The Other Side of Everything from Lauren Doyle Owens explores the lives of three characters as a series of murders takes place in a Florida community. That’s a one-sentence description of the book for those who want a quick summary. But for those who want a bit more, read on…
The Other Side of Everything concerns crime, murders to be precise, and so the book may be categorized as a crime novel and will probably end up on the mystery shelf in bookshops. But while this emotionally rich novel includes crime, the plot is more concerned with how residents in Seven Springs, this run-down, post-boom Florida community, react to the murders and how the murders impact their lives.
Under scrutiny here are three characters: Bernard, a widower in his late seventies, a lonely man who lives with regrets. Then there’s middle-aged artist Amy who is not coping mentally following a cancer diagnosis which resulted in a hysterectomy and a double mastectomy. Finally there’s Maddie, a fifteen year old girl who lives with her mostly absent father and teenage brother after her mother abandoned them. All three of these people cope with their unhappy lives in various ways, and the murders pull them, ultimately, out of the ruts they’ve sunk into.
The Florida housing tract still contains some of the ‘originals‘–people who moved there in the 50s and 60s, but many of them died in the decades that passed. The first victim is one of the originals, and as other murders take place, it’s clear that someone is targeting elderly women. Bernard, who exists on frozen burritos and ice cream sandwiches, reconnects with Danny, an old friend he hasn’t seen in years even though they live just a few blocks apart. This visit forces memories of his prime to the surface:
Bernard looked around the sunporch, hunting for familiar objects. They used to play canasta out on the porch on hot summer nights in the days before air-conditioning. They would smoke cigarettes and laugh and drink. He could feel the ghosts of them all in that room, he could almost hear their lighthearted chatter, almost smell the cigarettes and beer.
Amy, alone now that her architect husband left to go work in San Juan, becomes obsessed with the first murder. The elderly victim lived right behind her, and Amy begins painting a series of murder scenes which are so realistic, she becomes a suspect.
Maddie who cuts herself to redirect her emotional pain, waitresses at the local diner where men try to get her attention. For the most part, her prickliness acts as armour, but then she accepts a ride from a young man named Nate whose predatory behaviour is magnified by Maddie’s lack of parental protection.
I’m not going to mince words here: I loved this novel for strong characterizations, and its exploration of pain and loneliness. The murders and the subsequent solution were the least satisfying aspect of the story, but for this reader, that matters little. The characters are well-formed, believable people, caught in sadness, depression and regrets. Bernard hears the voices of both his dead wife and his dead mistress Vera, and while he understands that he made his wife unhappy (and didn’t deserve her kindness) he still has unresolved questions about Vera’s death. Amy spends hours looking at adoption websites:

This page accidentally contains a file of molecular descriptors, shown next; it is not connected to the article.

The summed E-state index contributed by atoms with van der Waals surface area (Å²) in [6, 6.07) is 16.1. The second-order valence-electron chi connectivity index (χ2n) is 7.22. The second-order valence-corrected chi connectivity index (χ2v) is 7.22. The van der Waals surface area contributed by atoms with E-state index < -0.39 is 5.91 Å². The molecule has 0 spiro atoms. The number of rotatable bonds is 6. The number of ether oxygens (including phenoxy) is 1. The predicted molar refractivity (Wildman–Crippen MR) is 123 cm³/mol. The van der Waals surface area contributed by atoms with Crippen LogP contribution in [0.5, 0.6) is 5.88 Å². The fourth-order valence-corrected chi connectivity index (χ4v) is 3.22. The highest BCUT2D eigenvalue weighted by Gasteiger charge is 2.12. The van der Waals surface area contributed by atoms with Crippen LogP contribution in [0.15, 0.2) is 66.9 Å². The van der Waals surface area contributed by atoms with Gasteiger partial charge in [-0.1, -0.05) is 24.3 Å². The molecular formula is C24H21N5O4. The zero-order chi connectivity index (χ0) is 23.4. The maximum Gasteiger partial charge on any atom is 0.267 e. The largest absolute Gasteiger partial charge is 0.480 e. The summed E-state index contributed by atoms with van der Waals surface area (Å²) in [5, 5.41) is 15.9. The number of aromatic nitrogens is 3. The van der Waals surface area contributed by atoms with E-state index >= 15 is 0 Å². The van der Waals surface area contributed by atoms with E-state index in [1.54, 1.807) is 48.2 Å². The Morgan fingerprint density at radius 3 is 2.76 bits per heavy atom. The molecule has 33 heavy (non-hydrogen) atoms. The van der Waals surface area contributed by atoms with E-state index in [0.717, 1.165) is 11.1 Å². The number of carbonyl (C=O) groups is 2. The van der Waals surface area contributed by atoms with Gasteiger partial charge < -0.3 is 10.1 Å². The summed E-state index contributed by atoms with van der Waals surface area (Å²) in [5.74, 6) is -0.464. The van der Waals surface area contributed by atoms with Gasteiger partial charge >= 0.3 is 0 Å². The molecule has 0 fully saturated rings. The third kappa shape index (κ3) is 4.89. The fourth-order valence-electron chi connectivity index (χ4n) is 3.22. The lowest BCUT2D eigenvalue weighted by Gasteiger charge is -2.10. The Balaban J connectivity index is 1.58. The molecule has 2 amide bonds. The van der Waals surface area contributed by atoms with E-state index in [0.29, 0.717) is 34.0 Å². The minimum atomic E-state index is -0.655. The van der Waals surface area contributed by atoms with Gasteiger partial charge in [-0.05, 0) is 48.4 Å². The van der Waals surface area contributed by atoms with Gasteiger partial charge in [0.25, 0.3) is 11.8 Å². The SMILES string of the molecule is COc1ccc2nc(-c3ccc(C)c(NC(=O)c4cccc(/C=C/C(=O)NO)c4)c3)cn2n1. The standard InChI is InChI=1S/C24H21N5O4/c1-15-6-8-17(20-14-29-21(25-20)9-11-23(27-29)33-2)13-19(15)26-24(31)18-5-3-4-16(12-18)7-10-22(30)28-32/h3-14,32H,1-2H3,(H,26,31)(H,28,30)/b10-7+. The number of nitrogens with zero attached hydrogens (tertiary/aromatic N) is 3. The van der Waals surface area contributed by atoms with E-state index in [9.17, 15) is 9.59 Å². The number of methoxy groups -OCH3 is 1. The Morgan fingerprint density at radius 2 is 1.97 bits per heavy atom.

She hovered over the photo of a three-year-old girl, and lingered for a bit, noting the girl’s tired eyes and crooked smile. Amy imagined making breakfast for her, and making up songs about tying shoes, teaching her how to paint, and walking her to school. She imagined a life in an instant, and, just as fast, it was gone.
A smattering of wry humour appears through Bernard’s friend, the impressible Danny, who doesn’t use his air conditioning because it’s a “waste of money” and who thinks sweating is “like exercise without the work.” Danny loves being a widower even though all the “lookers” are dead.
“But these are the best years, aren’t they? This is what we did all that other stuff for.”
Bernard was taken aback. These were hardly the best years. They were more like purgatory.
“Think about it,” Danny continued, a finger in the air, “our wives are gone, we can do whatever we want, with whomever we want. We can have whiskey sours for breakfast! We can look at internet porn! In-ter-net porn!”
In contrast, Bernard thinks that “impotence is the greatest gift of old age“ and now, in retrospect realises how much energy he wasted “thinking about sex.”
Three people: Bernard, Amy, and Maddie. Three people at different stages of their lives, all struggling with incidents flung at them: death, cancer, and abandonment. All three pried out of their lives by a murder investigation.
The rain was soft at first–tapping politely on the flat white roofs; dribbling down blades of grass; collecting in droplets on large, saucer-like leaves. Then, the rain began to drive, battering the large, bushy fronds of cabbage palms, disturbing delicate Bougainvillea blossoms, and hammering the ground, causing mud to rise among perfect blades of St. Augustine grass, creating puddles where the driveways met the streets of Seven Springs, Florida.
An aside, this novel was NOT told through multiple voices. I’m getting a bit tired of the device to be honest. Now I’m waiting for the next book from Lauren Doyle Owens. She’s shown how much can be done with crime.